That's why I used inverted commas. By "depreciation", I was referring to the accounting concept which the OP was using i.e. an annual reduction in (sale/purchase) value as a function of age.

I agree with you completely in that upgrade/maintenance costs are a factor, but once you get past that 10-15year point, similar boats with similar electronics/rigging/engine hours etc will be priced about the same regardless of respective ages.
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Old 26-09-2014, 05:07   #41
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Re: Size and age. And costs.

Quote:
Agreed. However, Fountaine Pajot is a french builder, so it will be consistent looking at the Euro prices.
But wherever you live, prices will differ considerably towards your local currency.
This is exactly what exchange rate means - the variation of Euro (in the case of FP) against your own currency. This is why you cannot easily compare prices across countries.

If the euro depreciates 10% in a year against the US then in the US new prices will increase by 10% and the second hand market (for that boat) will eventually increase 10%. Commensurately, if in another country the Euro appreciates the opposite will happen.

Quote:
I agree with you completely in that upgrade/maintenance costs are a factor, but once you get past that 10-15year point, similar boats with similar electronics/rigging/engine hours etc will be priced about the same regardless of respective ages.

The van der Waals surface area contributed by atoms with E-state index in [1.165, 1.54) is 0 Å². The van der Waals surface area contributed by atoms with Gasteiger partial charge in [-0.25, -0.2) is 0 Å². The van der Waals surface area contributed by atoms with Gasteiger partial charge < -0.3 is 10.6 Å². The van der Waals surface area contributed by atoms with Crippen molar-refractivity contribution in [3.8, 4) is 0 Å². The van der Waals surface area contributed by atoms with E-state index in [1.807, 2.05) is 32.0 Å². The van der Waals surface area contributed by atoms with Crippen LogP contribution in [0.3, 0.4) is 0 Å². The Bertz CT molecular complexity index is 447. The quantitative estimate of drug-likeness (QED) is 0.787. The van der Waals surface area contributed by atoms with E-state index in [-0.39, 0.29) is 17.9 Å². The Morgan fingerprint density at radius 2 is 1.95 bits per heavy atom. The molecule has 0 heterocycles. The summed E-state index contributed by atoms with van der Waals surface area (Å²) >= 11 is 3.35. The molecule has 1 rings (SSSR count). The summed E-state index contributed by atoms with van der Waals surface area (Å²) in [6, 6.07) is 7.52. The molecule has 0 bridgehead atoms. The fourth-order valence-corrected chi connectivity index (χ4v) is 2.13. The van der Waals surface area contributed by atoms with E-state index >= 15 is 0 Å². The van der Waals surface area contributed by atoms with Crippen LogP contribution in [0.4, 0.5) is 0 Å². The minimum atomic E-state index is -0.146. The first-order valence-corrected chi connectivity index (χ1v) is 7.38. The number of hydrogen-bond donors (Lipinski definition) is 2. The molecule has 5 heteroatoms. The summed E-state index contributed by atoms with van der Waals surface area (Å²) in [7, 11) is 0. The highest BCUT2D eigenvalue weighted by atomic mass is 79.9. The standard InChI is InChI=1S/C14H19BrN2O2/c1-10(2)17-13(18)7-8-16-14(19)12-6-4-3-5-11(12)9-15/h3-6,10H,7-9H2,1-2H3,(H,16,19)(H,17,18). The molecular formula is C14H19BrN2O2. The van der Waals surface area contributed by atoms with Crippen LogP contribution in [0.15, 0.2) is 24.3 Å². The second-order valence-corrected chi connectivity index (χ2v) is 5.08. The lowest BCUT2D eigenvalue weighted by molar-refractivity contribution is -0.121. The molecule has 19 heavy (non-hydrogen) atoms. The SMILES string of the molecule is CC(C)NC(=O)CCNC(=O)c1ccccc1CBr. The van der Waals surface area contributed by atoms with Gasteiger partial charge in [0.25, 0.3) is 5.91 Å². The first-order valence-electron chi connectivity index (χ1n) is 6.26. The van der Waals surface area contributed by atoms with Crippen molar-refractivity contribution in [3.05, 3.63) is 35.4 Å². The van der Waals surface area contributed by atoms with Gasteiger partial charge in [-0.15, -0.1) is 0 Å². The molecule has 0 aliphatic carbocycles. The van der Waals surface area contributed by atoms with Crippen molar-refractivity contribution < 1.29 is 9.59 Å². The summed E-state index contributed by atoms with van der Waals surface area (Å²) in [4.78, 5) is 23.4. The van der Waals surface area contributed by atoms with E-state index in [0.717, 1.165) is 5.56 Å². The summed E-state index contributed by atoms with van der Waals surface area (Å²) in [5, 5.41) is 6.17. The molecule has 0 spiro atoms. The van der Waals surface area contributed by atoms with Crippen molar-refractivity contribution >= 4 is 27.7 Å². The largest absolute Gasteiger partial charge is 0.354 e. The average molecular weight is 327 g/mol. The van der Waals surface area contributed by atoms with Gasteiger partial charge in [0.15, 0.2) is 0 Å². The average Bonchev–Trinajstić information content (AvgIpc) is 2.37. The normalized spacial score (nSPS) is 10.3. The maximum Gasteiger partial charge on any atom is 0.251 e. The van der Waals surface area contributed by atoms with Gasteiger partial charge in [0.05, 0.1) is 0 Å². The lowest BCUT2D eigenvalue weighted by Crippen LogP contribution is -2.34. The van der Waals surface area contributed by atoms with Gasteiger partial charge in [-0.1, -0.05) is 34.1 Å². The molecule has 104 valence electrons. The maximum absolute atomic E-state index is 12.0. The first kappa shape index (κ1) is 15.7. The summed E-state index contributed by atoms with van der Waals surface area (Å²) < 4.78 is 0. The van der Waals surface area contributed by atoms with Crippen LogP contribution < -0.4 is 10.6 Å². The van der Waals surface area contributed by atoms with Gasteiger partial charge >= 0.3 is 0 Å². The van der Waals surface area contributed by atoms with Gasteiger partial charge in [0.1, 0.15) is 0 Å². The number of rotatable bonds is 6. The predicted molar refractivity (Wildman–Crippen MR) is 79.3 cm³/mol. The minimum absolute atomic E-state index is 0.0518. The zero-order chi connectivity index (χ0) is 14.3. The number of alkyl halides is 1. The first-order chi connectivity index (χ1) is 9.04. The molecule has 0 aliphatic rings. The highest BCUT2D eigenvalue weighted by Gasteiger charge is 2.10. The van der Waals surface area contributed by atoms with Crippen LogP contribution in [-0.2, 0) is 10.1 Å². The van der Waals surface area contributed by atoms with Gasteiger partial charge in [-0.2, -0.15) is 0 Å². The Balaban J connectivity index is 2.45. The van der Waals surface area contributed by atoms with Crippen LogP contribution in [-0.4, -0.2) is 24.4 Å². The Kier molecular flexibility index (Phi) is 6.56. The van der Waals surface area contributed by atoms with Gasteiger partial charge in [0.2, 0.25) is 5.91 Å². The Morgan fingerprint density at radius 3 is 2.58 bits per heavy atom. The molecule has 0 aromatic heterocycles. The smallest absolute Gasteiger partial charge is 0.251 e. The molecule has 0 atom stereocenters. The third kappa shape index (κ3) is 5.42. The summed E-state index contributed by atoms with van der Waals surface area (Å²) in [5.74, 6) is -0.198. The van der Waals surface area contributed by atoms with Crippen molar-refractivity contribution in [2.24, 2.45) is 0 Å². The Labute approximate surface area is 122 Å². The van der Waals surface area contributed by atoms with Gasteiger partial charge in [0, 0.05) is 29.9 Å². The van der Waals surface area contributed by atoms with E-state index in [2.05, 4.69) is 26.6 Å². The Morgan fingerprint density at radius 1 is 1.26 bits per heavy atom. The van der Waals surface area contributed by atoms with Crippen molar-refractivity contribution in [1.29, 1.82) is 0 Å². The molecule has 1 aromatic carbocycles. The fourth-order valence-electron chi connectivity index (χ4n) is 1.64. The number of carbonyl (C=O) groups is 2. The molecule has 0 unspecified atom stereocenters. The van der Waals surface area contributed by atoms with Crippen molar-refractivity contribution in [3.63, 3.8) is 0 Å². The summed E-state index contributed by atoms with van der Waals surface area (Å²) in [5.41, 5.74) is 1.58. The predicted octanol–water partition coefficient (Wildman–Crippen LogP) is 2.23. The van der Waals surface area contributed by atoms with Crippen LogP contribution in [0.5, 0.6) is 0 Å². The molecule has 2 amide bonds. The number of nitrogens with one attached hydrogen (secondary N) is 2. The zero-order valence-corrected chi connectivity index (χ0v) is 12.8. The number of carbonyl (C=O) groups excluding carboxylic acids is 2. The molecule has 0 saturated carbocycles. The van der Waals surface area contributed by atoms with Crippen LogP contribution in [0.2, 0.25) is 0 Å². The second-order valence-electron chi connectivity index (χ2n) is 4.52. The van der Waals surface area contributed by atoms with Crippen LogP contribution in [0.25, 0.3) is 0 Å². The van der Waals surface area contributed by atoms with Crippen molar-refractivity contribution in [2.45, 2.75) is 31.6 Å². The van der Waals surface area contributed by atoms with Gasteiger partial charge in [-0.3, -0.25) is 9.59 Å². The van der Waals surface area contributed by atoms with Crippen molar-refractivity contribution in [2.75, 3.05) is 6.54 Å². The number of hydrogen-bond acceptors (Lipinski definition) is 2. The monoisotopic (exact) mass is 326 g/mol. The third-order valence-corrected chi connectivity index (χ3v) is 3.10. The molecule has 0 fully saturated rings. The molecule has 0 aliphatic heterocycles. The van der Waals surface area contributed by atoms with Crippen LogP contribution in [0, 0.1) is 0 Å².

YEs, we are in agreement.

My point is that unless you are very lucky there are no bargains. Invariably two older boats seemingly similar will not be similar because in one case the owner will spend $50K upgrading the boat and then on sell it and proudly say he sold it for more than he purchased it completely ignoring the fact that he spent the $50k. In the other case the buyer will think he did a good deal but end up spending the $50K himself.

The fact of the matter is that boats are a hole you throw money into. For a newer boat the main cost is depreciation. For an older boat the main cost is upgrades and maintenance.

If there is a formula to be had for valuing boats in my humble opinion it must involve the current price of the current model of that length boat from the same manufacturer and then invoke a depreciation/repairs and maintenance factor. I am pretty confident that in the first year deduct 15% of the new price probably down to 10% of diminishing value after that, remembering that for older boats if the seller has already spent the 10% in upgrades then you allow for that.

The only real bargains I have ever seen are in the case of distressed circumstances where the sale is forced.